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Veteran Pleads Guilty to False Distress Signal Charge

Ohrn
Booking photo

By MarEx 2016-08-09 20:47:07

On Monday, a Navy veteran pled guilty to faking his own death at sea and initiating an expensive, fruitless SAR effort. 

Richard Windsor Ohrn, 46, admitted that he had rented a small SeaRay speedboat, motored out off of Lake Forest Inlet, Florida, then abandoned the watercraft into an inflatable dinghy and returned to shore. He then drove to Albany, Georgia, where he stayed for two weeks in an apartment rented under his nephew's name.

After Ohrn fled, the Palm Beach County Sheriffs found the speedboat with "several patches of blood aboard" and a pair of broken eyeglasses. The sheriffs contacted the Coast Guard and initiated a three-day search for Ohrn, which cost the service more than $1 million.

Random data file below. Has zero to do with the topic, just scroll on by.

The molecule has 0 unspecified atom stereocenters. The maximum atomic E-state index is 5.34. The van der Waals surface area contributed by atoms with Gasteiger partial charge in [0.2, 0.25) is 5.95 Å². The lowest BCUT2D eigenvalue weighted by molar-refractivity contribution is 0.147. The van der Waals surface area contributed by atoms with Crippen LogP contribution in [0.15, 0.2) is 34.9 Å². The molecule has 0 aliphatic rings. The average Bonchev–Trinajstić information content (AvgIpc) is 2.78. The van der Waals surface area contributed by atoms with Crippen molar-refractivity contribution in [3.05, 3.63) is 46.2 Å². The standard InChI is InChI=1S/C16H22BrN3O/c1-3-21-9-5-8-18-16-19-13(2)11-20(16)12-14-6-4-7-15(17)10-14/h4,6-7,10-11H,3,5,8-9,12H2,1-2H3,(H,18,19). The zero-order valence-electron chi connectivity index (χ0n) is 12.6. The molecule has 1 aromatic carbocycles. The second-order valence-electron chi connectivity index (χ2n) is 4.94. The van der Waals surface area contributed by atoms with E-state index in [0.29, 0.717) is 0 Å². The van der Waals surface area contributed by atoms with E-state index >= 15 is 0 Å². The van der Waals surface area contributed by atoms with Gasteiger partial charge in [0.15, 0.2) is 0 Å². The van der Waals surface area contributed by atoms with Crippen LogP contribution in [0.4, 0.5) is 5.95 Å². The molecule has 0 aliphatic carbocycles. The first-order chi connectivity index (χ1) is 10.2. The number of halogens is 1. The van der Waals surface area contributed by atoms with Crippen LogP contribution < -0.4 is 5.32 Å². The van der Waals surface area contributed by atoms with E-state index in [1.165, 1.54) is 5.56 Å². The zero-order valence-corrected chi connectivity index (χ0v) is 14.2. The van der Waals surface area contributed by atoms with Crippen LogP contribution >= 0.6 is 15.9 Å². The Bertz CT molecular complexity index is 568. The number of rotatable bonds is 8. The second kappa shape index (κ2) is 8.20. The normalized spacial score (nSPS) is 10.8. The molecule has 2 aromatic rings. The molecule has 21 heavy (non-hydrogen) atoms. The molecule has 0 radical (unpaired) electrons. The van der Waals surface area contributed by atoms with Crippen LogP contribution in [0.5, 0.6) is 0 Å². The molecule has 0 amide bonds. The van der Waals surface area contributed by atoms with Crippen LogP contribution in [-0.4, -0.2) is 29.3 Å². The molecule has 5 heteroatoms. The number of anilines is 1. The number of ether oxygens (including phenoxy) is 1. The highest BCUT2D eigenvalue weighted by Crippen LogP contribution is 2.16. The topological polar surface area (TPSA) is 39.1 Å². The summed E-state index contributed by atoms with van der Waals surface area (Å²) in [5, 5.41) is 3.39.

The maximum penalty for the single charge of causing the Coast Guard to "attempt to save lives and property when no help was needed" is a sentence of up to six years imprisonment, plus a fine of as much as $250,000. In addition, Ohrn owes restitution to the Coast Guard in the amount of $1,000,000, and he agreed that he will help prosecutors identify his assets in order to make good on the repayment. Ohrn will be required to sell his home in Boca Raton, Florida and pay the proceeds to the government by December 31; The property is currently listed for sale with an asking price of $695,000. 

In return for his cooperation, the prosecutors will request a reduction in sentence. Sentencing is scheduled for late October. 

Ohrn, a former financial advisor, has also been accused of faking his clients' signatures in order to withdraw money from their accounts. Florida financial regulators have barred him from brokerage activities. Ohrn has not been charged in relation to the embezzlement allegations, but he has faced several civil suits, and he told sheriffs' deputies that he faked his own death in order to escape his legal problems. In a court filing, his wife described his disappearance as the result of a "nervous breakdown."